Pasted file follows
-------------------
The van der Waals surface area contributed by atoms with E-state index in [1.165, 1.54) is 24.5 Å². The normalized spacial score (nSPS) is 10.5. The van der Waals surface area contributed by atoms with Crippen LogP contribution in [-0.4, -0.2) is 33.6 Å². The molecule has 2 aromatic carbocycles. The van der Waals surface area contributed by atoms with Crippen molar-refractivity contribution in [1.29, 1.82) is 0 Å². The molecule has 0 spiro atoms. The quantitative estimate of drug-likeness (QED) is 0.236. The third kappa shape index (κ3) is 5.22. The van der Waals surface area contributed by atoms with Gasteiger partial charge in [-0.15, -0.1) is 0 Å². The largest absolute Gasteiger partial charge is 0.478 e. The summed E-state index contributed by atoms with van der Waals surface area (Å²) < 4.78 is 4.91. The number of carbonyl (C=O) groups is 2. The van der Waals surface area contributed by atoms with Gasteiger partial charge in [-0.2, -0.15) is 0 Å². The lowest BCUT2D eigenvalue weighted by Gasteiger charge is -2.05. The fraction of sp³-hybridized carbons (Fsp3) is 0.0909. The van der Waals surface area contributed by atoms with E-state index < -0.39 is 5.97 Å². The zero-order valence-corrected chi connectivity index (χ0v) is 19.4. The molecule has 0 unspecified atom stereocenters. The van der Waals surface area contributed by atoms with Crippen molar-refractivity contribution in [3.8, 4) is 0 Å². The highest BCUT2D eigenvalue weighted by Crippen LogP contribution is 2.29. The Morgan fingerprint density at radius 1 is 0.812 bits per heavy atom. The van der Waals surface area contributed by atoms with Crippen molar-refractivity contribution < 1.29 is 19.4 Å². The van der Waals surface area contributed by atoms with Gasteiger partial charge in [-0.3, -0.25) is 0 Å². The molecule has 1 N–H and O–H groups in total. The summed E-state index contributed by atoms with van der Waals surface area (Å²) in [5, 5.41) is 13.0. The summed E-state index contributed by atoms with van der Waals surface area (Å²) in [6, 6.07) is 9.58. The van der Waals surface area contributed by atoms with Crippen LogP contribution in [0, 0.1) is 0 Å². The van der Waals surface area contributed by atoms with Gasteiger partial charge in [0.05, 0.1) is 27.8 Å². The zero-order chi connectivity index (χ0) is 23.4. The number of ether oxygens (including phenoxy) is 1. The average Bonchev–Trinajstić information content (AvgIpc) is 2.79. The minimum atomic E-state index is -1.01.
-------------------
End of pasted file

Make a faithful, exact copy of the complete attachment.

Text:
The van der Waals surface area contributed by atoms with E-state index in [1.165, 1.54) is 24.5 Å². The normalized spacial score (nSPS) is 10.5. The van der Waals surface area contributed by atoms with Crippen LogP contribution in [-0.4, -0.2) is 33.6 Å². The molecule has 2 aromatic carbocycles. The van der Waals surface area contributed by atoms with Crippen molar-refractivity contribution in [1.29, 1.82) is 0 Å². The molecule has 0 spiro atoms. The quantitative estimate of drug-likeness (QED) is 0.236. The third kappa shape index (κ3) is 5.22. The van der Waals surface area contributed by atoms with Gasteiger partial charge in [-0.15, -0.1) is 0 Å². The largest absolute Gasteiger partial charge is 0.478 e. The summed E-state index contributed by atoms with van der Waals surface area (Å²) < 4.78 is 4.91. The number of carbonyl (C=O) groups is 2. The van der Waals surface area contributed by atoms with Gasteiger partial charge in [-0.2, -0.15) is 0 Å². The lowest BCUT2D eigenvalue weighted by Gasteiger charge is -2.05. The fraction of sp³-hybridized carbons (Fsp3) is 0.0909. The van der Waals surface area contributed by atoms with E-state index < -0.39 is 5.97 Å². The zero-order valence-corrected chi connectivity index (χ0v) is 19.4. The molecule has 0 unspecified atom stereocenters. The van der Waals surface area contributed by atoms with Crippen molar-refractivity contribution in [3.8, 4) is 0 Å². The highest BCUT2D eigenvalue weighted by Crippen LogP contribution is 2.29. The Morgan fingerprint density at radius 1 is 0.812 bits per heavy atom. The van der Waals surface area contributed by atoms with Crippen molar-refractivity contribution < 1.29 is 19.4 Å². The van der Waals surface area contributed by atoms with Gasteiger partial charge in [-0.3, -0.25) is 0 Å². The molecule has 1 N–H and O–H groups in total. The summed E-state index contributed by atoms with van der Waals surface area (Å²) in [5, 5.41) is 13.0. The summed E-state index contributed by atoms with van der Waals surface area (Å²) in [6, 6.07) is 9.58. The van der Waals surface area contributed by atoms with Crippen LogP contribution in [0, 0.1) is 0 Å². The van der Waals surface area contributed by atoms with Gasteiger partial charge in [0.05, 0.1) is 27.8 Å². The zero-order chi connectivity index (χ0) is 23.4. The number of ether oxygens (including phenoxy) is 1. The average Bonchev–Trinajstić information content (AvgIpc) is 2.79. The minimum atomic E-state index is -1.01.